Of all these, mass testing deserves special emphasis, because without it any emergency response is all but hamstrung. A nation cannot fight an epidemic without knowing where the disease actually is.
The best-performing countries, however, excelled on all three levels. Taiwan has a Medicare-style single-payer system (indeed, it was actually based initially on America’s Medicare system, except made universal), which allowed them to deploy testing, treatment, and quarantine without any fuss. They also had pandemic response plans drawn up after the SARS outbreak in 2002, which had been regularly reviewed and practiced. Finally, their citizens had been educated and prepared to take any epidemic seriously, so that people did not try to escape lockdowns and spread the disease further.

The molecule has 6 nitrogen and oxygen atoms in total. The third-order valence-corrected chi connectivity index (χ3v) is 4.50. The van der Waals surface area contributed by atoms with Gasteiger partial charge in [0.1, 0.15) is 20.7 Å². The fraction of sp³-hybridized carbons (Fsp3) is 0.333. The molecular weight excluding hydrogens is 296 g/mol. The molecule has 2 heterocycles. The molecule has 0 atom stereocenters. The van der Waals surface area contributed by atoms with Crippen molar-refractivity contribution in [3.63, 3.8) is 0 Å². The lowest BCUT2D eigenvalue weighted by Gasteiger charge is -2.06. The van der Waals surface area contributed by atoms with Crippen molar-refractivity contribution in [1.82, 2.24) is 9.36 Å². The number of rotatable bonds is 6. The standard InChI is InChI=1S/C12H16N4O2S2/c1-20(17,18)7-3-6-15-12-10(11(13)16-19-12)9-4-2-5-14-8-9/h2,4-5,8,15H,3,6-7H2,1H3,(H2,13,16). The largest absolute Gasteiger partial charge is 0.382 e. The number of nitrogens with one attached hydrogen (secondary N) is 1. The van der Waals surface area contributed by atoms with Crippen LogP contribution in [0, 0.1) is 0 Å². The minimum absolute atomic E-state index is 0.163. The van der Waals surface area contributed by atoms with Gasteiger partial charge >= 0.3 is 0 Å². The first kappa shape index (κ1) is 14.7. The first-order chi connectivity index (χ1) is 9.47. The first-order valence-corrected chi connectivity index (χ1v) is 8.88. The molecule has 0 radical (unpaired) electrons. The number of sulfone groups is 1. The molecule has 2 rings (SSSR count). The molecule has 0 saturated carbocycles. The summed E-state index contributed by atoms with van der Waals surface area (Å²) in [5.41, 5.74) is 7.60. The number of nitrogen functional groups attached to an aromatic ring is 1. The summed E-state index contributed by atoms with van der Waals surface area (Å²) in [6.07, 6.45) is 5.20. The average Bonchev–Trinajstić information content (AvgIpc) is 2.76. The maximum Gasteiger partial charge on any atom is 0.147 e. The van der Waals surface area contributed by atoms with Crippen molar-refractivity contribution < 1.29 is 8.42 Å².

Even middle-income countries can manage this. Vietnam, whose per-capita GDP was only about $6,600 in 2018 (or about 12 percent as much as the U.S.), squelched its initial epidemic with a lightning-fast deployment of mass testing, contact-tracking, quarantine, and public education measures (though it has since been dealing with new infections from foreign travelers). If the state is on top of the situation, mass lockdowns and the associated economic devastation can be limited or avoided.